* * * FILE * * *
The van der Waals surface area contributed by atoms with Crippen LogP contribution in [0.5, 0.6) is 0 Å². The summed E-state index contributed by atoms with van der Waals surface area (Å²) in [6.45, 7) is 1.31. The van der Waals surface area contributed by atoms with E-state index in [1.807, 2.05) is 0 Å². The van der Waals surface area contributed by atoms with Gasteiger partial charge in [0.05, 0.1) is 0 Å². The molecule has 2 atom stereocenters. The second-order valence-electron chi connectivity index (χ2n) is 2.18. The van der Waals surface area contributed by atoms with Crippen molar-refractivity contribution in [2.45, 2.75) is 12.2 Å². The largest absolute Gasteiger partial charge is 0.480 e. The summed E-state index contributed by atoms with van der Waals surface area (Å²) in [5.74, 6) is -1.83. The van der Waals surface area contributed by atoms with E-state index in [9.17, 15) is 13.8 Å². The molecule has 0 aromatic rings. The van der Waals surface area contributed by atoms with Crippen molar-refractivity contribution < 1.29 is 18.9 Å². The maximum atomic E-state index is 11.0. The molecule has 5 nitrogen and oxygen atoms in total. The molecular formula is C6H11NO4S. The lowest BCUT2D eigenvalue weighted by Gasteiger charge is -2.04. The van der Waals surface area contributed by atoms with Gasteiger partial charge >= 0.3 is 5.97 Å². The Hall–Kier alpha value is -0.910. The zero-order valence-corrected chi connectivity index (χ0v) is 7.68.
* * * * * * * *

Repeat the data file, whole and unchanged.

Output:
The van der Waals surface area contributed by atoms with Crippen LogP contribution in [0.5, 0.6) is 0 Å². The summed E-state index contributed by atoms with van der Waals surface area (Å²) in [6.45, 7) is 1.31. The van der Waals surface area contributed by atoms with E-state index in [1.807, 2.05) is 0 Å². The van der Waals surface area contributed by atoms with Gasteiger partial charge in [0.05, 0.1) is 0 Å². The molecule has 2 atom stereocenters. The second-order valence-electron chi connectivity index (χ2n) is 2.18. The van der Waals surface area contributed by atoms with Crippen molar-refractivity contribution in [2.45, 2.75) is 12.2 Å². The largest absolute Gasteiger partial charge is 0.480 e. The summed E-state index contributed by atoms with van der Waals surface area (Å²) in [5.74, 6) is -1.83. The van der Waals surface area contributed by atoms with E-state index in [9.17, 15) is 13.8 Å². The molecule has 0 aromatic rings. The van der Waals surface area contributed by atoms with Crippen molar-refractivity contribution < 1.29 is 18.9 Å². The maximum atomic E-state index is 11.0. The molecule has 5 nitrogen and oxygen atoms in total. The molecular formula is C6H11NO4S. The lowest BCUT2D eigenvalue weighted by Gasteiger charge is -2.04. The van der Waals surface area contributed by atoms with Gasteiger partial charge >= 0.3 is 5.97 Å². The Hall–Kier alpha value is -0.910. The zero-order valence-corrected chi connectivity index (χ0v) is 7.68.